..is looking good for Live music, certainly from the listener's point of view as there is so much choice. It is harder for new musicians to make it big - they are up against well-polished PR machines as well as the growing mass of talent out there. Musicians need to get their music accessible and played as widely as possible - creating your own sampler website, or using a portal such as Higher Notes is a good start. Hopefully, however, talent will shine through and those that can sing or play will win over those that cannot.
Get out there this summer and take in a bit of Live music. There is a huge choice of events. Check out our calendar for an event near you. If you 've not been to a gig for a few years, you're in for a pleasant surprise!
Tuesday, 30 October 2007
Hallowe'en, the night of Ghouls, witches and warlocks. A time for kids to dress up, go out and demand, if not money, then gifts with menaces.
Let's face it, that's what it is. "Give us your pocket money or we'll make you suffer". From eggs and flour to overturned dustbins and 'keyed' cars, one way of another they will make you wish you'd paid up.
Halloween (and other celebrations') origins can be found in the pagan festival of Samhain, celebrating the end of the Harvest. However, dressing up and going from door-to-door can be traced back to wassailing in the Middle Ages where the poor folk would beg for food on All Souls Day.
It took the Americans to combine the two into one event early on in the 20th Century. We can thank them for that, along with 'Have a Nice Day', 'The Dukes of Hazzard' and Jerry Springer.
When Children are small, it can be fun to dress them up. When Children are small, it can be fun to go carol singing. However, once they reach a certain age - say 8 or 9 - then the whole concept changes and householders can feel intimidated by a group at their door.
It is also my experience that the older ones come around earlier on the 31st October or come carol singing earlier and earlier in December in order to get the fresh pickings, leaving later groups to be told 'Oh, we've had the Trick or Treaters / Carol Singers around already - sorry.'
You can fight them at their own game. Closing the curtains, turning out the lights and not answering the doors is one option, as is going out. I've offered fresh fruit as the treat before now. That confuses them. The Addams Family had the right idea with a vat of boiling oil from the rooftop although of course, in the interest of health and safety and litigation, I am in no way recommending nor condoning it, just quoting it as an example. Cold water should have the same desired effect.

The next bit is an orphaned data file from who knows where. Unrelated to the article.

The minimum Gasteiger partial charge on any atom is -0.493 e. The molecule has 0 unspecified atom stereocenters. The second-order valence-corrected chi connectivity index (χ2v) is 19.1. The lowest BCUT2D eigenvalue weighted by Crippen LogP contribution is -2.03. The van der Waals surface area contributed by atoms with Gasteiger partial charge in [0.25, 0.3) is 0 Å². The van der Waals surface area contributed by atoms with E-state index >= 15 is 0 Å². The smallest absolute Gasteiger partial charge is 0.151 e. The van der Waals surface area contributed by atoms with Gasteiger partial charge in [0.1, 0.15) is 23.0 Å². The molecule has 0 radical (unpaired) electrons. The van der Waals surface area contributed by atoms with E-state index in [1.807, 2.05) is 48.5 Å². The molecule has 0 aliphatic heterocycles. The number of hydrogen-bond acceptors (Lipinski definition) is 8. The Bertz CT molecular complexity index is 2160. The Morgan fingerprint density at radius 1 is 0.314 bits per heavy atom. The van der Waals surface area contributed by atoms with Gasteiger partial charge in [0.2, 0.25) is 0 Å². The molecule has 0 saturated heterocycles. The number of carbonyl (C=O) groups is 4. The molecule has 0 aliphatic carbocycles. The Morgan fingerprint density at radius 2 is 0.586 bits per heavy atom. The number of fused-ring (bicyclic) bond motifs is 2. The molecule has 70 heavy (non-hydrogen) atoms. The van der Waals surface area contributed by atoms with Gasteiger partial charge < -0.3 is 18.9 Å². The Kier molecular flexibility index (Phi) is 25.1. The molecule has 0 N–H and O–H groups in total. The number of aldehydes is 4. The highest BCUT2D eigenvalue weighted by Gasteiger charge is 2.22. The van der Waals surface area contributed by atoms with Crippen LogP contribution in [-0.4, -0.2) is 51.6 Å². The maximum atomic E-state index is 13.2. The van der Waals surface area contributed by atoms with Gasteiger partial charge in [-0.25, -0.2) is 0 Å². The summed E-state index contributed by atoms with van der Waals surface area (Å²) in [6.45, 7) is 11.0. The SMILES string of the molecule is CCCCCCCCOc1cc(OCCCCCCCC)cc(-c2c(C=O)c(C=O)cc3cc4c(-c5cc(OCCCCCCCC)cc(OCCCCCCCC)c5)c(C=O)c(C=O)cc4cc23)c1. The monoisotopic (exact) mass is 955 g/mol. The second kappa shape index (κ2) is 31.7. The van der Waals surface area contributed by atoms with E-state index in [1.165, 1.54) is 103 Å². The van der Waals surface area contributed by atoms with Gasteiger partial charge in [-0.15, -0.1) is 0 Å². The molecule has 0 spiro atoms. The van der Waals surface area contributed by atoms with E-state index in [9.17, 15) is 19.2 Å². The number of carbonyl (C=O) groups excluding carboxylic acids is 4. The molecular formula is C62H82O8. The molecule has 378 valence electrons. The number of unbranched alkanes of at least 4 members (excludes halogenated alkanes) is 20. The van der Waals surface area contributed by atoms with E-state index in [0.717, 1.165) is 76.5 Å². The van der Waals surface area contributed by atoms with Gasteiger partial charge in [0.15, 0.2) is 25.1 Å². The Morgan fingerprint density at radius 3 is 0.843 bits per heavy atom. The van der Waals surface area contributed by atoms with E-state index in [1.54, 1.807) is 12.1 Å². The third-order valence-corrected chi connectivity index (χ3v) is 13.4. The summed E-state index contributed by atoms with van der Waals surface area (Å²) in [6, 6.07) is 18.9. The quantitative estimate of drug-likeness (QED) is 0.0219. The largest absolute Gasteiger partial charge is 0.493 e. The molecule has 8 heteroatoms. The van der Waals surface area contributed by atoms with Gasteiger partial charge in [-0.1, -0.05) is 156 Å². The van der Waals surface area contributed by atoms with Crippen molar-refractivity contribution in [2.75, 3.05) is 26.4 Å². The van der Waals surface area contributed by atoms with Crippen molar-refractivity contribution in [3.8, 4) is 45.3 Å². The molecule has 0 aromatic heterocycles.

Responsible shops have posters up stating that they will not sell eggs or flour to anyone under 16 years old. Oh good. That should be just as effective as the smoking and alcohol notices then.
If you are concerned, contact your local Police Station or Neighbourhood Watch Coordinator as you should be able to get hold of a 'No Trick or Treat' poster to place by your front door.
Finally, I heard of one person who placed a notice on the door. "Dear Trick or Treater. My bell is not working, so please help you to a treat from the basket on the doorstep. First come, first served". He then placed an empty basket on the step, shut the door and settled back into his armchair.
Thursday, 11 October 2007
That notwithstanding, I (and a hundred or so others) won a competition recently. Radio 2's Ken Bruce features an 'Album of the week' and this week it is Katie Melua's latest offering - 'Pictures'. A bit of mutual back-scratching (I think Ken got the better deal, there) meant that she performed Live for the show at the BBC Radio Theatre. Competition entry involved filling out a form on t'interweb on his Home page, or sending a text via mobile 'phone. The skill element was completing my details correctly, which I managed with a bit of head scratching. A week later, I was contacted to say I had won and this morning, the alarm went off at 6.30 in preparation for the journey. I'll gloss over the journey except to say that there are charities out there caring for animals that have a better life than the intercity commuter.
BBC staff were efficient, if numerous at getting us into the building and our 'green room' and soon after 9 a.m. we were shepherded into the studio. Ken himself was the warm-up act, completely at ease despite being away from the comfort of his studio, facing a live audience and having a floor manager counting him in. After the banter between him and Terry Wogan he did the necessary introductions, played a couple of tracks and then introduced Katie, who proceeded to open with her latest single. Ken then hot-footed it back to his studio, but kept a beady eye on operations through a video link as well as chatting to Katie before and after each spot during the rest of the morning.
Although Katie only performed five numbers, she rehearsed each with her musicians and the BBC Symphony orchestra and chatted to the audience between.